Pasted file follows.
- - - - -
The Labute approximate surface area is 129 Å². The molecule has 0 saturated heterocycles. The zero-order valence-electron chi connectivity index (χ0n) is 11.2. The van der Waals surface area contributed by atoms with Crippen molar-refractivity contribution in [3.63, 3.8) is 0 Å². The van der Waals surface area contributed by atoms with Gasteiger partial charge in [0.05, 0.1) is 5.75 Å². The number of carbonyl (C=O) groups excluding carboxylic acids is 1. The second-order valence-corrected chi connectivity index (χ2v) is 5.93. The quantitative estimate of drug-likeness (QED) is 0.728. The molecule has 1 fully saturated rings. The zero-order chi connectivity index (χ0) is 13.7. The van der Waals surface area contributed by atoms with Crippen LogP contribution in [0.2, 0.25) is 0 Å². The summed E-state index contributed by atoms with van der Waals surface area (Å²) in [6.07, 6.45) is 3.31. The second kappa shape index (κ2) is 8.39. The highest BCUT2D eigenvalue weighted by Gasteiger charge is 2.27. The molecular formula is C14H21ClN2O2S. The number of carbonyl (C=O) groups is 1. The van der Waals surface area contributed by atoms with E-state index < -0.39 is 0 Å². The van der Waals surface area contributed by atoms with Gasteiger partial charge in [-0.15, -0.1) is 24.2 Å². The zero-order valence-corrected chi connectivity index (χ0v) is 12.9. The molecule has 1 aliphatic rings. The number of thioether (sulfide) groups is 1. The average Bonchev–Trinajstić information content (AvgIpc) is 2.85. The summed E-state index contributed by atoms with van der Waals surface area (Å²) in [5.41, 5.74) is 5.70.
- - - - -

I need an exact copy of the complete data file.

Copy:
The Labute approximate surface area is 129 Å². The molecule has 0 saturated heterocycles. The zero-order valence-electron chi connectivity index (χ0n) is 11.2. The van der Waals surface area contributed by atoms with Crippen molar-refractivity contribution in [3.63, 3.8) is 0 Å². The van der Waals surface area contributed by atoms with Gasteiger partial charge in [0.05, 0.1) is 5.75 Å². The number of carbonyl (C=O) groups excluding carboxylic acids is 1. The second-order valence-corrected chi connectivity index (χ2v) is 5.93. The quantitative estimate of drug-likeness (QED) is 0.728. The molecule has 1 fully saturated rings. The zero-order chi connectivity index (χ0) is 13.7. The van der Waals surface area contributed by atoms with Crippen LogP contribution in [0.2, 0.25) is 0 Å². The summed E-state index contributed by atoms with van der Waals surface area (Å²) in [6.07, 6.45) is 3.31. The second kappa shape index (κ2) is 8.39. The highest BCUT2D eigenvalue weighted by Gasteiger charge is 2.27. The molecular formula is C14H21ClN2O2S. The number of carbonyl (C=O) groups is 1. The van der Waals surface area contributed by atoms with E-state index < -0.39 is 0 Å². The van der Waals surface area contributed by atoms with Gasteiger partial charge in [-0.15, -0.1) is 24.2 Å². The zero-order valence-corrected chi connectivity index (χ0v) is 12.9. The molecule has 1 aliphatic rings. The number of thioether (sulfide) groups is 1. The average Bonchev–Trinajstić information content (AvgIpc) is 2.85. The summed E-state index contributed by atoms with van der Waals surface area (Å²) in [5.41, 5.74) is 5.70.